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The Bookish Owl – Dragon Age: Tevinter Nights

Dragon Age Tevinter Nights

Let’s get geeky with Dragon Age: Tevinter Nights!

This is a collection of short stories from the Dragon Age universe by several different authors. So many, in fact, that I’ll just list them at the end of the post, instead of at the top like usual.

As regular readers will know, I’m obsessed with the Dragon Age games and the lore behind them. So I had to read the antrology that’s clearly meant to create hype for the upcoming fourth Dragon Age game.

And guess what? I’m hyped.

The stories turned out to be much darker than I expected, but that is in no way a bad thing. There’s also some funny moments between all the horror, and I think Lessef from the story An Old Crow’s Old Tricks might be my new favorite character of all time. A tiny old lady, who’s a scary and professional assassin one moment, and the next jumps onto her servant’s shoulders and yells “Onward, to cookies!”

Definitely what I needed, after the nightmares The Horror of Hormak gave me…

Tevinter Nights include the following stories:

Three Trees to Midnight by Patrick Weekes
Down Among the Dead Men by Sylvia Feketekuty
The Horror of Hormak by John Epler
Callback by Lukas Kristjanson
Luck in the Gardens by Sylvia Feketekuty
Hunger by Brianne Battye
Murder by Death Mages by Caitlin Sullivan Kelly
The Streets of Minrathous by Brianne Battye
The Wigmaker by Courtney Woods
Genitivi Dies in the End by Lukas Kristjanson
Herold Had the Plan by Ryan Cormier
An Old Crow’s Old Tricks by Arone Le Bray
Eight Little Talons by Courtney Woods
Half Up Front by John Epler
Dread Wolf Take You by Patrick Weekes


Dragon Age: Tevinter Nights

Ancient horrors. Marauding invaders. Powerful mages. And a world that refuses to stay fixed.

Welcome to Thedas.

From the stoic Grey Wardens to the otherworldly Mortalitasi necromancers, from the proud Dalish elves to the underhanded Antivan Crow assassins, Dragon Age is filled with monsters, magic, and memorable characters making their way through dangerous world whose only constant is change.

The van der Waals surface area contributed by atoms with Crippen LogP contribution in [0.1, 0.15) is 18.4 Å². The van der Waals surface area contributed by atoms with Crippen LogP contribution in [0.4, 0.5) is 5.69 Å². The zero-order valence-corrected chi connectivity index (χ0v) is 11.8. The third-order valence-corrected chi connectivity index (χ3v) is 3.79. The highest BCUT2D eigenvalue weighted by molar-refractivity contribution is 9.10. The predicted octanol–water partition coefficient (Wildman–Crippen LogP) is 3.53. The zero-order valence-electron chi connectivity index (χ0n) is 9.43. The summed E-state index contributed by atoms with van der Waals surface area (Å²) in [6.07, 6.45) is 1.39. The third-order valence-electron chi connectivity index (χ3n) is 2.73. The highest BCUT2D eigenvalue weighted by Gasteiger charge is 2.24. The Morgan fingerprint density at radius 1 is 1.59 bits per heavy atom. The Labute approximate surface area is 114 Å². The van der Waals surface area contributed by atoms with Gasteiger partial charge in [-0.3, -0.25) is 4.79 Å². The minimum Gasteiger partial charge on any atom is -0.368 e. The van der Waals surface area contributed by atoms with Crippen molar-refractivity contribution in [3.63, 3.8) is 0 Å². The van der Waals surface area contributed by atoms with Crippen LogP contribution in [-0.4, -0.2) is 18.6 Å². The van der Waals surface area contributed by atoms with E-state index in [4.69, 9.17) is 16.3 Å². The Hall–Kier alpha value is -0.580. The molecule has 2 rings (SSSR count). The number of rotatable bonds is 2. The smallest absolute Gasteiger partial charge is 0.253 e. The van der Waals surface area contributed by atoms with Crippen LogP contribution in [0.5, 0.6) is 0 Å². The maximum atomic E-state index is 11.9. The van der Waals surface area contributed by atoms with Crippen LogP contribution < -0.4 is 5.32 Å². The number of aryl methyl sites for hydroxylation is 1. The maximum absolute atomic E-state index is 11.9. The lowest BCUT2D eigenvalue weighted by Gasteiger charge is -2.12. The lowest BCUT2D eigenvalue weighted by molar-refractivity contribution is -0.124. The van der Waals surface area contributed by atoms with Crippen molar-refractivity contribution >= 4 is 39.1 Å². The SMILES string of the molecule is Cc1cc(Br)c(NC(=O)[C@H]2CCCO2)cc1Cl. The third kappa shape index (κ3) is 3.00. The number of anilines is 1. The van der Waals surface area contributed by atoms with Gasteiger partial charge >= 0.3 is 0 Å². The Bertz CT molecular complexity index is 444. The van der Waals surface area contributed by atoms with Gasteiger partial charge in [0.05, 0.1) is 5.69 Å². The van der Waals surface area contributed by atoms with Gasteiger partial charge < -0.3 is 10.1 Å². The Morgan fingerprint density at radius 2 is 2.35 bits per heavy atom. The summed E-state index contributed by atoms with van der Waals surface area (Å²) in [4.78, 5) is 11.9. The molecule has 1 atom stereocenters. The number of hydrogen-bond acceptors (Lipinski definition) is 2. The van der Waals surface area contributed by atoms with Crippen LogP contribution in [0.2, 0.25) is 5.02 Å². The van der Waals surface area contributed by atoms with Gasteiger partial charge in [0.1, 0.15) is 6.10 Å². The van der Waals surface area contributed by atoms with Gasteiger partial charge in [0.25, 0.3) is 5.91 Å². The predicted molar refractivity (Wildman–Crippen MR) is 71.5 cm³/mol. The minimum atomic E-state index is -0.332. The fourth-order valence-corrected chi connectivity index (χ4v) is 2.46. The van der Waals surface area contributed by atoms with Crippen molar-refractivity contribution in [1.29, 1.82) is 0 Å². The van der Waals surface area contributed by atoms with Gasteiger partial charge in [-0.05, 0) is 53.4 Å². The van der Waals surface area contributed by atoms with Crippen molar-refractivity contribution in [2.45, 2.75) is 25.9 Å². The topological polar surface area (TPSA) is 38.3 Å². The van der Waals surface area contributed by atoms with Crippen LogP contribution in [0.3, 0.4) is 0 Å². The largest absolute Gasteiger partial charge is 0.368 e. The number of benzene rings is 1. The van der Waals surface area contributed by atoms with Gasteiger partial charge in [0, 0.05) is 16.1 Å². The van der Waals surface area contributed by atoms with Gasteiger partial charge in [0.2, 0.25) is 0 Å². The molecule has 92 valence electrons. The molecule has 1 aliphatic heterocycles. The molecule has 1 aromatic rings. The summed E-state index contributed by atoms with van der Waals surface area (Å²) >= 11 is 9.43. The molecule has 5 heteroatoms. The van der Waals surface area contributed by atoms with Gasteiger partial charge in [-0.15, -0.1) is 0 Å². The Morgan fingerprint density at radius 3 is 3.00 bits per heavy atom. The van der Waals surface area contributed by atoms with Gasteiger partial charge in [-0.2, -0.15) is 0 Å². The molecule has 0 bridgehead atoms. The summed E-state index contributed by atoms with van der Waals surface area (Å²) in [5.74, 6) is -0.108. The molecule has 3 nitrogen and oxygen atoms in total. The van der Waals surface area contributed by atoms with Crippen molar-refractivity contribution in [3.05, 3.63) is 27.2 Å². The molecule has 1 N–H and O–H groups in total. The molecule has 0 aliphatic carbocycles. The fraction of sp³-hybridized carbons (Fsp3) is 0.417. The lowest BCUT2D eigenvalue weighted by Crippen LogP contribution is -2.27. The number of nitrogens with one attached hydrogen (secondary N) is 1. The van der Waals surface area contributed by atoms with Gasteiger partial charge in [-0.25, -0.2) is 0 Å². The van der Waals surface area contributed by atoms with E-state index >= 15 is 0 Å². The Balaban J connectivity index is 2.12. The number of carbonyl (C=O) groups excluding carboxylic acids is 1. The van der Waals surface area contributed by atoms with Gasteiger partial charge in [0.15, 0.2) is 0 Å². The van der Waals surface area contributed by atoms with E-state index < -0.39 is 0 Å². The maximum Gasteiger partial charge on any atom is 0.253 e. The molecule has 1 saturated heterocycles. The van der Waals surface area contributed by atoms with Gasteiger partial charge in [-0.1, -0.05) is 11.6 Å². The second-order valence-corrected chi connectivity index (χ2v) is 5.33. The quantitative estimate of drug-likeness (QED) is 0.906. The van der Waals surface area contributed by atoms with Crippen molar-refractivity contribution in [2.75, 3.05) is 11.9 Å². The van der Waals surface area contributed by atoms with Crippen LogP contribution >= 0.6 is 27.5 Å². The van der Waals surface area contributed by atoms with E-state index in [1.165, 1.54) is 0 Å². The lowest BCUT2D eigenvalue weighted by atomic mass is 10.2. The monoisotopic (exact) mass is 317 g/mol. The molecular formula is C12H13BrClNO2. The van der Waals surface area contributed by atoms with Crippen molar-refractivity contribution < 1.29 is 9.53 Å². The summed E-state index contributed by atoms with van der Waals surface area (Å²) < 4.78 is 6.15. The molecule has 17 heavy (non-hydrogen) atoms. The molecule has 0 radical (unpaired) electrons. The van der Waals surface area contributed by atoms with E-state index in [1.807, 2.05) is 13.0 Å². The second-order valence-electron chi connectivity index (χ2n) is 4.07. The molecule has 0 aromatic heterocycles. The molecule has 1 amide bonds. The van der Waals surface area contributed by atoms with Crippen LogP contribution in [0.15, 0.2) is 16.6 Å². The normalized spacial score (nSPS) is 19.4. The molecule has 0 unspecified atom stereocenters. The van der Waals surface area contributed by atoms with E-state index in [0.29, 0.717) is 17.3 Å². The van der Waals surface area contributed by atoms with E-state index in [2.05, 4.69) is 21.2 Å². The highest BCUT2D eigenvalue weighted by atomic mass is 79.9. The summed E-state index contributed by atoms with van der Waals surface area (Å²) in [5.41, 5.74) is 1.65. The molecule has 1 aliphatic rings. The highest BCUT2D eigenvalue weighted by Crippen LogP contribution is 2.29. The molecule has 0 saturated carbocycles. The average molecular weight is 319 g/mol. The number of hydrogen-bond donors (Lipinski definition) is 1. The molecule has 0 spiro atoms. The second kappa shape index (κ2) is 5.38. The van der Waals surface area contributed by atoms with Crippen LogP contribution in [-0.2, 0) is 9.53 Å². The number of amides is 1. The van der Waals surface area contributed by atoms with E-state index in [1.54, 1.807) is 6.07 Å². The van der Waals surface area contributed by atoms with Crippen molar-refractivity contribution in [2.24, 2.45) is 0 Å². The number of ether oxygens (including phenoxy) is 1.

Dragon Age Tevinter Night

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The Bookish Owl – Hard in Hightown by Varric Tethras

Hard in Hightown Varric Tethras

Time for some nerdy noir with Hard in Hightown by Varric Tethras!

(Also known as Mary Kirby… considering that Varric is a video game character.)

For those of you not familiar with the Dragon Age games, Varric Tethras is a crossbow-wielding dwarf as well as a successful writer of multiple genres.

Basically everything I aspire to be. Except maybe for the dwarf part… but if it’s a requirement for getting the crossbow, I’m willing to invest in a stepladder.

Hard in Hightown, a noir detective story and Varric’s most popular book, is mentioned in Dragon Age II, and you can find all the individual chapters around the world in Dragon Age: Inquisition. So it’s really just my nerdness that made me buy a physical copy. But this one has illustrations!

I do, however, think they could have made the story a bit longer when they decided to release it as its own book. But I enjoyed it, even though it’s short and rather predictable. Sometimes it’s nice to just read something like that.


Hard in Hightown
by Varric Tethras

Prolific dwarven author and heroic companion of the Dragon Age games, Varric Tethras brings us the collected edition of his breakthrough crime-noir drama, Hard in Hightown (with help from his trusted human confidante, Mary Kirby)! This volume is beautifully illustrated by Stefano Martino, Alvaro Sarraseca, Andres Ponce, and Ricardo German Ponce Torres, with a painted cover by E.M. Gist!

Twenty years of patrols have chiseled each and every stone of the Kirkwall streets into city guardsmen Donnen Brennokovic. Weary and weathered, Donnen is paired with a recruit so green he might as well have leaves growing out of his armor. When the mismatched pair discover a dead magistrate bleeding out on the flagstones, they’re caught up in a clash between a shadowy organization known only as the Executors and a secretive group of Chantry agents–all over some ancient artifact.